Friday, August 21, 2009

Sunnybank, Terhune, Bransom, Kuhn & Savitt, UPDATED June 2019

Two rows of books by Albert Payson Terhune, circa 2009, from the Emanuel Einstein Public Library in Pompton Lakes, NJ.  (pictured below). Terhune was a nationally known author, journalist, and magazine short story writer. He even appeared on radio. Now his hometown library is one of the few places you'll find so many Terhune books in one place...

Every year in August, collie and Terhune fans spend a weekend celebrating all things APT (fan slang for the writer) at the Sunnybank Gathering. Here's a link to the website with more info on this fan fest and charity event

In 2018, the dedicated volunteers behind the annual Sunnybank Gathering accepted my donation of these Terhune titles pictured below. The 12 Grosset and Dunlap editions in this gift are a favorite of collectors. These editions are reprints, not 1st printings, but they are prized for their colorful dust jackets. (The artwork was a commercial illustration job by noted wildlife artist Bob Kuhn.) Many APT fans grew up reading these editions of Terhune's collie stories. I was one of many who discovered these in the local library as a young reader. It was beyond moving to learn the special honor these books would help launch.
Barb Backer was a long-time Sunnybank supporter and local resident of Pompton Lakes. She was also the post office employee who answered all the letters children wrote over many decades tying to contact Terhune. Barb's replies gently explained that APT was no longer with us and would include some information on the Sunnybank park. Barb was a familiar face and popular speaker for years of Sunnybank Gatherings. I was lucky to meet her and hear her at these events. She passed away in 2016. Thanks to the Sunnybank Gathering core volunteers, these books became the inaugural titles in the Barb Backer memorial Terhune collection in the Children's section of the Emanuel Einstein Library.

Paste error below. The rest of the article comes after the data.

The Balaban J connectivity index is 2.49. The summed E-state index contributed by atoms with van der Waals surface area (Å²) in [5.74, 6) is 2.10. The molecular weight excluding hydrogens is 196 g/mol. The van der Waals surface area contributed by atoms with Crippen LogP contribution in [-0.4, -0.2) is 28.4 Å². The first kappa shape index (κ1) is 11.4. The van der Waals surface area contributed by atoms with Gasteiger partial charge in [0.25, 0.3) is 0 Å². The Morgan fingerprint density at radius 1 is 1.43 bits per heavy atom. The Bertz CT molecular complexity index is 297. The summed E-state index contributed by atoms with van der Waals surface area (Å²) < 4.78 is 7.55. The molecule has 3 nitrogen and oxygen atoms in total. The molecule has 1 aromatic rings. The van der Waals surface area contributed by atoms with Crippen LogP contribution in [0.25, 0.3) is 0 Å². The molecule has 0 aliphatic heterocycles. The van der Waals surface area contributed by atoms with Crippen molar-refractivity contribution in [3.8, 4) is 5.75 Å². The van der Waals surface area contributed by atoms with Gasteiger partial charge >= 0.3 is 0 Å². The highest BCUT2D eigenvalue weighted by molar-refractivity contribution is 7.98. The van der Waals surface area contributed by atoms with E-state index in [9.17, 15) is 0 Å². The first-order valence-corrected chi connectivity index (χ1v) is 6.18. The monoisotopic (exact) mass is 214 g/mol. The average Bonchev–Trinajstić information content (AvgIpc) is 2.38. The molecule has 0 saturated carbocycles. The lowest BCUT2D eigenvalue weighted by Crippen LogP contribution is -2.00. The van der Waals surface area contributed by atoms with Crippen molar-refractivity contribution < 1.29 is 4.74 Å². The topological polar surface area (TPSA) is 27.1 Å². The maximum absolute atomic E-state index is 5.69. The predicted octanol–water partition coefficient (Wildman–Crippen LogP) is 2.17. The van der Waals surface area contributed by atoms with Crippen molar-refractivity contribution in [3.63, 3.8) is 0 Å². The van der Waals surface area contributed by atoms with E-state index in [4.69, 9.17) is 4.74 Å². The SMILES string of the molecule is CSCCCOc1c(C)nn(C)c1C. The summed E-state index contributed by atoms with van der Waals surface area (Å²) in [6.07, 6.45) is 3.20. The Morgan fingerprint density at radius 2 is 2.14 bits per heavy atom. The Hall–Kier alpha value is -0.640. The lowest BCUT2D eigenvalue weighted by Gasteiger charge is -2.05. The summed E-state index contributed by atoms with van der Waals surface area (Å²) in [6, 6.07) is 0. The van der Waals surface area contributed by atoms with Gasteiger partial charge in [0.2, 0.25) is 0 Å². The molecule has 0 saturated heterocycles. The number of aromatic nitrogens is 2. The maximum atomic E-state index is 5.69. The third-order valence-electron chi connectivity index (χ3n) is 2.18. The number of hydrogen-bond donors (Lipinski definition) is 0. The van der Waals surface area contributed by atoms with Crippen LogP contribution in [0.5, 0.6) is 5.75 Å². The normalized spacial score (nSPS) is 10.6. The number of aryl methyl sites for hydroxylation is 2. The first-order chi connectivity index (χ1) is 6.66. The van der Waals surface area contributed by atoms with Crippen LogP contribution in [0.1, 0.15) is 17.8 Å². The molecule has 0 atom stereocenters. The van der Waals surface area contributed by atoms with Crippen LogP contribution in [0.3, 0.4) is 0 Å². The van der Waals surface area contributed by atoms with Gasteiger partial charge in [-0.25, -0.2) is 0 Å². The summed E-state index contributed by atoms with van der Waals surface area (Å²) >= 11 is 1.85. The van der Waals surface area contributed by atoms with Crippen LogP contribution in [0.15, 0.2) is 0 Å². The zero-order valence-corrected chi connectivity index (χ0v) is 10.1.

Terhune's book "Lad: A Dog" was an instant best seller and remained so for decades. It was exciting as a young reader to learn these adventures were based on a real collie! The real Lad lived from 1902-1918. Terhune's stories about Lad first appeared in large circulation popular magazines of the day. Lad the book was released in 1919. This era was a seminal time in collie history. The breed was just getting established in America. Thanks in part to Terhune's stories, collies soon soared in popularity. Collies came to be known as "Lassie dogs." Lad made that public embrace happen long before the 1940 classic, "Lassie, Come Home."
The Von Riper Hopper House, the local historical museum at nearby Wayne Township, has a room of Terhune artifacts. There is even a lock of Lad's fur in the center of this showcase!! (center in the photo below). This link has a virtual  tour of this museum: